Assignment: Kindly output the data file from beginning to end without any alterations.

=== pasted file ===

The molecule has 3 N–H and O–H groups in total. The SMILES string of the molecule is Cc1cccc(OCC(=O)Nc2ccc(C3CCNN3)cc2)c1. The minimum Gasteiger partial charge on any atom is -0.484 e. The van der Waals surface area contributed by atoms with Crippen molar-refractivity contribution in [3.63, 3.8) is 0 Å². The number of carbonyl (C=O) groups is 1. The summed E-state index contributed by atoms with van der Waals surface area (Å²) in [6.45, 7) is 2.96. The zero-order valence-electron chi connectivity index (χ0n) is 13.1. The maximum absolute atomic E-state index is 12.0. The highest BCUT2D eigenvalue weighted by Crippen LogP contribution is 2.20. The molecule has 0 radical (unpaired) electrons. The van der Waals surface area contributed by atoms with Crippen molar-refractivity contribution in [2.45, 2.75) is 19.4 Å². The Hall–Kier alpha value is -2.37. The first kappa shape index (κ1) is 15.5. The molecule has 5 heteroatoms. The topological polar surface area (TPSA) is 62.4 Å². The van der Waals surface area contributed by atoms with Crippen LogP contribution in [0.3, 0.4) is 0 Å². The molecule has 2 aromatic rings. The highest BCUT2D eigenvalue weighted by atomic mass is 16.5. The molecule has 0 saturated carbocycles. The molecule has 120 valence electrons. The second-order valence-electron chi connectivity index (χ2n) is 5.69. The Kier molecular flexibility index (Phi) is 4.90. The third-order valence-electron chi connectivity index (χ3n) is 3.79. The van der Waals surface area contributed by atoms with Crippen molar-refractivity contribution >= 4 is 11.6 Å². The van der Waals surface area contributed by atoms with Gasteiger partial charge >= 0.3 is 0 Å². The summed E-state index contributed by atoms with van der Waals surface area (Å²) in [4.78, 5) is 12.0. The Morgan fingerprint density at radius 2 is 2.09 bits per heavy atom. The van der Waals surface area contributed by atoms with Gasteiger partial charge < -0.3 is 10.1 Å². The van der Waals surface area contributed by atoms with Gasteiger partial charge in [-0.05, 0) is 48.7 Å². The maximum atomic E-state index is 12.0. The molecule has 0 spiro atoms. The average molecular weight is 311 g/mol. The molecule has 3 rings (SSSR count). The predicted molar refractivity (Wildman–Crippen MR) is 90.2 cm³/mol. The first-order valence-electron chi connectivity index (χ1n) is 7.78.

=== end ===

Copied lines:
The molecule has 3 N–H and O–H groups in total. The SMILES string of the molecule is Cc1cccc(OCC(=O)Nc2ccc(C3CCNN3)cc2)c1. The minimum Gasteiger partial charge on any atom is -0.484 e. The van der Waals surface area contributed by atoms with Crippen molar-refractivity contribution in [3.63, 3.8) is 0 Å². The number of carbonyl (C=O) groups is 1. The summed E-state index contributed by atoms with van der Waals surface area (Å²) in [6.45, 7) is 2.96. The zero-order valence-electron chi connectivity index (χ0n) is 13.1. The maximum absolute atomic E-state index is 12.0. The highest BCUT2D eigenvalue weighted by Crippen LogP contribution is 2.20. The molecule has 0 radical (unpaired) electrons. The van der Waals surface area contributed by atoms with Crippen molar-refractivity contribution in [2.45, 2.75) is 19.4 Å². The Hall–Kier alpha value is -2.37. The first kappa shape index (κ1) is 15.5. The molecule has 5 heteroatoms. The topological polar surface area (TPSA) is 62.4 Å². The van der Waals surface area contributed by atoms with Crippen LogP contribution in [0.3, 0.4) is 0 Å². The molecule has 2 aromatic rings. The highest BCUT2D eigenvalue weighted by atomic mass is 16.5. The molecule has 0 saturated carbocycles. The molecule has 120 valence electrons. The second-order valence-electron chi connectivity index (χ2n) is 5.69. The Kier molecular flexibility index (Phi) is 4.90. The third-order valence-electron chi connectivity index (χ3n) is 3.79. The van der Waals surface area contributed by atoms with Crippen molar-refractivity contribution >= 4 is 11.6 Å². The van der Waals surface area contributed by atoms with Gasteiger partial charge >= 0.3 is 0 Å². The summed E-state index contributed by atoms with van der Waals surface area (Å²) in [4.78, 5) is 12.0. The Morgan fingerprint density at radius 2 is 2.09 bits per heavy atom. The van der Waals surface area contributed by atoms with Gasteiger partial charge < -0.3 is 10.1 Å². The van der Waals surface area contributed by atoms with Gasteiger partial charge in [-0.05, 0) is 48.7 Å². The maximum atomic E-state index is 12.0. The molecule has 0 spiro atoms. The average molecular weight is 311 g/mol. The molecule has 3 rings (SSSR count). The predicted molar refractivity (Wildman–Crippen MR) is 90.2 cm³/mol. The first-order valence-electron chi connectivity index (χ1n) is 7.78.